On Friday night, when Cabrera hit a fly ball to center field, a fan next to me said with disgust: “Freakin’ Comerica Park.”

It stands to reason that Cabrera would have more home runs if he played in a smaller park.

But I got to thinking: Has he hit more home runs at home or on the road?

And after digging into the numbers via, I found his stats to be amazingly balanced.

For the record, he has hit 251 homers on the road and 248 at home.

There is even balance to when he hits them. He has hit 170 homers when he’s ahead in the count, 211 when it’s even and 118 when he’s behind.

Then, I fell into a rabbit hole of stats.

He has hit 361 homers for the Tigers and 138 with the Marlins.

How many pitchers have given up homers to Miggy?

A whopping 345 of them in 37 parks.

Most of his success has come against righties (392) compared to lefties (107). But that’s not really a surprise.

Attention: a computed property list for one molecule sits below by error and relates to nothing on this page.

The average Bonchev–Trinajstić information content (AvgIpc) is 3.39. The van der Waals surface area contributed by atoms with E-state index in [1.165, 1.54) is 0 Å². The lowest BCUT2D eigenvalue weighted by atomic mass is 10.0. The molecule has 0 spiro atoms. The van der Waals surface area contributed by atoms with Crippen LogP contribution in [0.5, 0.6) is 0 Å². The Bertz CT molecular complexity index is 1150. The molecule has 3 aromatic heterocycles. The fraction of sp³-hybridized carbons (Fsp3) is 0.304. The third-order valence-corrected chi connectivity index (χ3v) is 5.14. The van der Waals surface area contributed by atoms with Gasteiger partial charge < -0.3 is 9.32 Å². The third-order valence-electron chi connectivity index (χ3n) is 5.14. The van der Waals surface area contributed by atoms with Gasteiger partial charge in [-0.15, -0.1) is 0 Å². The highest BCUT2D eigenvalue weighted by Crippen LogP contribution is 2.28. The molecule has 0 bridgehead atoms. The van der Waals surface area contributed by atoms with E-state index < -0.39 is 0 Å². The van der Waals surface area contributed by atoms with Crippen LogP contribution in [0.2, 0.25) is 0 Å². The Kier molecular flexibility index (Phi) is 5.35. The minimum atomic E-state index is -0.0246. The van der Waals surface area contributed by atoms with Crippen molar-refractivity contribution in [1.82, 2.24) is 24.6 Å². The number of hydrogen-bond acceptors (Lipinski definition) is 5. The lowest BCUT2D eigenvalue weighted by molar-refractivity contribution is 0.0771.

And he has had the most home run success against Phil Hughes (seven), Corey Kluber (six) and Bruce Chen (five) — although all three are retired.

Where does he usually hit them?

Well, that’s complicated.

Throughout his career, he has pulled the majority of his homers: 184 to left field, 110 to left-center and 106 to center.

[ AJ Hinch: ‘We’re going to get back to’ playoff atmosphere at Comerica Park ]

But that’s not the case lately.

Of his last eight home runs, seven have been to right or right-center field. The exception was his most recent, in Baltimore against Matt Harvey to deep left-center field.

The sobering news? At least for fans hoping he does it on this homestand?

Cabrera has hit only four home runs this season in Comerica Park, although three of them have come since July 29.

So your best bet to catch a home run ball?

I’d head to right field in Comerica. Make sure you are there in the first inning. Miggy has hit the most home runs in the first inning (91).

Be ready early in the count — that’s when he does most of his damage. Obviously, Cabrera, of all hitters, has a green light on 3-0. But he’s only got two career homers in that situation. Most of his damage has been on 0-0 (108 homers), 0-1 (68) and 1-1 (57).